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Asterisks in WP7 Assembly Version Revision? WATCH OUT! They go missing!

Nov 3

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Thursday, November 03, 2011 10:24 PM  RssIcon

imageOne cool feature in Visual Studio is to setup an Assembly Version with an asterisk, but if you use this, you’ll need to read on!  It goes MIA if you’re not careful!

I recently released a WP7 app called DevTeach Ottawa 2011, and I found something very odd with updating the Version number, it went missing the SECOND time I updated it.  HUH?!  WTF?  Wha?????  Ya, it took me a bit of time to find THAT pattern!

CTOs Summary:

If you use an asterisk in your Assembly Version, Revision, don’t!  They go MIA after you update it the next time.  Setting the Build to an asterisk seems to be ok


Geeks Summary:

Background.  In my Solution, Properties, Assembly Information, Assembly Version, I set it to, then I have code which dynamically loads THAT version number on the fly as my WP7 app is running.  But what’s the point of dynamically reading if it’s not changing? 

To make it change on the fly (aka dynamic), I put an asterisk in the revision textbox (textbox order is like this:, and that tells the compile to substitute a random number for that revision value. COOL!  Now it’s really dynamic (see below for proof that this works).

imageNOTE:  You can either put an asterisk in the Assembly Version: Revision (last textbox) or the Build, no where else.  If you TRY to put asterisk in both the Build and Revision textboxes, you’ll get an error (right).

In my case, I setup the Revision to be dynamic.


And this is how it looks at runtime.


Works like a charm!  BEAUTIFUL!  I now have a way to have the compiler generate me ever changing version numbers.  When I goto release, I can just trust the version numbers will be dynamic, even with betas and patches.  Weeeeeeeeell…………………..

Ok, so I’m tired, it’s time to goto bed.  So I close down my computer (closing the project is the key here).  Sometime later, I return back with new vigor and decide to implement a new feature!  COOL!  So!  I really should up the minor version by one.  COOL!  But look and see what happensin the solution properties, Assembly Information dialog!  Do you see the problem?  HUH?  Where’s my asterisk?!?!?!?!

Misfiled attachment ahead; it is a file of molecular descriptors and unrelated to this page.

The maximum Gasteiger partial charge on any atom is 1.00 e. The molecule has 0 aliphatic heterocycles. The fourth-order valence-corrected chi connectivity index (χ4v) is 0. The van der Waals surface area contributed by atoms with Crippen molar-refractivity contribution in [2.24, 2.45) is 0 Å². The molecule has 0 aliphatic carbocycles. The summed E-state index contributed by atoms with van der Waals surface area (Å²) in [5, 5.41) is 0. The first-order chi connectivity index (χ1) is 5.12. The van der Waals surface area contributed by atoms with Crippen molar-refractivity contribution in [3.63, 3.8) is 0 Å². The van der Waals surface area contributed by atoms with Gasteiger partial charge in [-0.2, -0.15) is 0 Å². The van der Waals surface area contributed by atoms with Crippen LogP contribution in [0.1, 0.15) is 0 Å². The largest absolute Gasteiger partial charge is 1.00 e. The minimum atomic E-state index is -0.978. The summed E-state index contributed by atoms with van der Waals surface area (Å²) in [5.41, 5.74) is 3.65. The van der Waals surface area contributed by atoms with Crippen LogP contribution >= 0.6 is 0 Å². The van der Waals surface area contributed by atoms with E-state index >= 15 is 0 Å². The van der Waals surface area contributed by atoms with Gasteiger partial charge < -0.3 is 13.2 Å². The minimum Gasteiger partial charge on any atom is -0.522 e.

If you DON’T change anything, you’ll notice it still works!  You’ll continue to get the dynamic revision number you’ve grown accustomed to!  If you poke around into the AssemblyInfo.cs file, you’ll see why things continue to work.  It still has the asterisks in there.




As soon as you change one of those version values and hit the OK button you’ll LOSE your dynamic build version numbering.



Now, let’s go one step further!  This problem is limited to JUST the Revision textbox value.  If you change the Revision value to an asterisks, you’re all good.  You can open, close VS all you want, THAT asterisks will persist across development sessions.


And at runtime, things look like this.  Interestingly enough, although you didn’t put an asterisk in the Revision, you get that dynamically changing for free.  Nice.


Now that I know WHY my version numbers were going MIA after I thought I was doing something good by implementing a new feature and trying to advertise it, it’s time to grab a coffee and get coding!




MSDN: Version Class I just released my fourth WP7 app tonight! YAHOO! DevTeach Ottawa 2011

MSDN: AssemblyVersionAttribute Class (look for where it talks about asterisks in the Remarks and Notes)

Version numbers format (cause I always forget): Major.Minor.Build.Revision

stackoverflow: What are the differences between AssemblyVersion, AssemblyFileVersion and AssemblyInformationVersion?

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